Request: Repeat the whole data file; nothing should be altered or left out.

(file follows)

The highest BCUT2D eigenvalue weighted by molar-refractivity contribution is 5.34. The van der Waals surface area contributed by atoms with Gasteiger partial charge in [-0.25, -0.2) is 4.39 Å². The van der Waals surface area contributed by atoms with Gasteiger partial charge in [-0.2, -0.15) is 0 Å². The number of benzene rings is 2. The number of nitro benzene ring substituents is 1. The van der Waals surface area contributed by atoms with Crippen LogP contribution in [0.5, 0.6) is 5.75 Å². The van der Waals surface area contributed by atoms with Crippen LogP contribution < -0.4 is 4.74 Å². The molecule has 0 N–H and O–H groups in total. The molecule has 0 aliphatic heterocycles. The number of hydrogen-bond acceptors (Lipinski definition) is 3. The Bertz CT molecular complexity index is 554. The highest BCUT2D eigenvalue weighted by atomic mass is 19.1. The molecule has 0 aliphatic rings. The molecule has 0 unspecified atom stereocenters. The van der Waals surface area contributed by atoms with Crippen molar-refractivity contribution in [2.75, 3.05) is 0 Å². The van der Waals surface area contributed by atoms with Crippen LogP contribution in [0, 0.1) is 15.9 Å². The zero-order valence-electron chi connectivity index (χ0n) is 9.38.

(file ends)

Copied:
The highest BCUT2D eigenvalue weighted by molar-refractivity contribution is 5.34. The van der Waals surface area contributed by atoms with Gasteiger partial charge in [-0.25, -0.2) is 4.39 Å². The van der Waals surface area contributed by atoms with Gasteiger partial charge in [-0.2, -0.15) is 0 Å². The number of benzene rings is 2. The number of nitro benzene ring substituents is 1. The van der Waals surface area contributed by atoms with Crippen LogP contribution in [0.5, 0.6) is 5.75 Å². The van der Waals surface area contributed by atoms with Crippen LogP contribution < -0.4 is 4.74 Å². The molecule has 0 N–H and O–H groups in total. The molecule has 0 aliphatic heterocycles. The number of hydrogen-bond acceptors (Lipinski definition) is 3. The Bertz CT molecular complexity index is 554. The highest BCUT2D eigenvalue weighted by atomic mass is 19.1. The molecule has 0 aliphatic rings. The molecule has 0 unspecified atom stereocenters. The van der Waals surface area contributed by atoms with Crippen molar-refractivity contribution in [2.75, 3.05) is 0 Å². The van der Waals surface area contributed by atoms with Crippen LogP contribution in [0, 0.1) is 15.9 Å². The zero-order valence-electron chi connectivity index (χ0n) is 9.38.